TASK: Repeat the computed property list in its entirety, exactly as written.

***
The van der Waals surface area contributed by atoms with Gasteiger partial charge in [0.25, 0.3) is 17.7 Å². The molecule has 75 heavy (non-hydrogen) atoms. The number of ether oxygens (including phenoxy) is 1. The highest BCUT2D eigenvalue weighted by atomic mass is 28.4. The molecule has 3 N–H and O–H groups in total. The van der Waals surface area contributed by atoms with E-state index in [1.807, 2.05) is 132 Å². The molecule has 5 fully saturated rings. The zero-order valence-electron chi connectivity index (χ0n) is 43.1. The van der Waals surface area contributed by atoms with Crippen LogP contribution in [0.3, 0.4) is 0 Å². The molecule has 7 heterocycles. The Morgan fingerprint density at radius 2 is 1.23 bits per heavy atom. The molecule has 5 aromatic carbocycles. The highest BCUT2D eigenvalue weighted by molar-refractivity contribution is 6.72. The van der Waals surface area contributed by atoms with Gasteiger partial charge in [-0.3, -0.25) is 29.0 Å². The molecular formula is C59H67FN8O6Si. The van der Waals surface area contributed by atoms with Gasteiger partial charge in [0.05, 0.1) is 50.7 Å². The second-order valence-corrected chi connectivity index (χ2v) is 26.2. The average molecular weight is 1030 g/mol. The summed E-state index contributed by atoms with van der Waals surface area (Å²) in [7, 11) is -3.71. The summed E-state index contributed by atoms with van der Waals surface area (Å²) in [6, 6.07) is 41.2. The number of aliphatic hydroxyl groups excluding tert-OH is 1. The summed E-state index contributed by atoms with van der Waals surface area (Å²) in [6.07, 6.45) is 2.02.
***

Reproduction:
The van der Waals surface area contributed by atoms with Gasteiger partial charge in [0.25, 0.3) is 17.7 Å². The molecule has 75 heavy (non-hydrogen) atoms. The number of ether oxygens (including phenoxy) is 1. The highest BCUT2D eigenvalue weighted by atomic mass is 28.4. The molecule has 3 N–H and O–H groups in total. The van der Waals surface area contributed by atoms with E-state index in [1.807, 2.05) is 132 Å². The molecule has 5 fully saturated rings. The zero-order valence-electron chi connectivity index (χ0n) is 43.1. The van der Waals surface area contributed by atoms with Crippen LogP contribution in [0.3, 0.4) is 0 Å². The molecule has 7 heterocycles. The Morgan fingerprint density at radius 2 is 1.23 bits per heavy atom. The molecule has 5 aromatic carbocycles. The highest BCUT2D eigenvalue weighted by molar-refractivity contribution is 6.72. The van der Waals surface area contributed by atoms with Gasteiger partial charge in [-0.3, -0.25) is 29.0 Å². The molecular formula is C59H67FN8O6Si. The van der Waals surface area contributed by atoms with Gasteiger partial charge in [0.05, 0.1) is 50.7 Å². The second-order valence-corrected chi connectivity index (χ2v) is 26.2. The average molecular weight is 1030 g/mol. The summed E-state index contributed by atoms with van der Waals surface area (Å²) in [7, 11) is -3.71. The summed E-state index contributed by atoms with van der Waals surface area (Å²) in [6, 6.07) is 41.2. The number of aliphatic hydroxyl groups excluding tert-OH is 1. The summed E-state index contributed by atoms with van der Waals surface area (Å²) in [6.07, 6.45) is 2.02.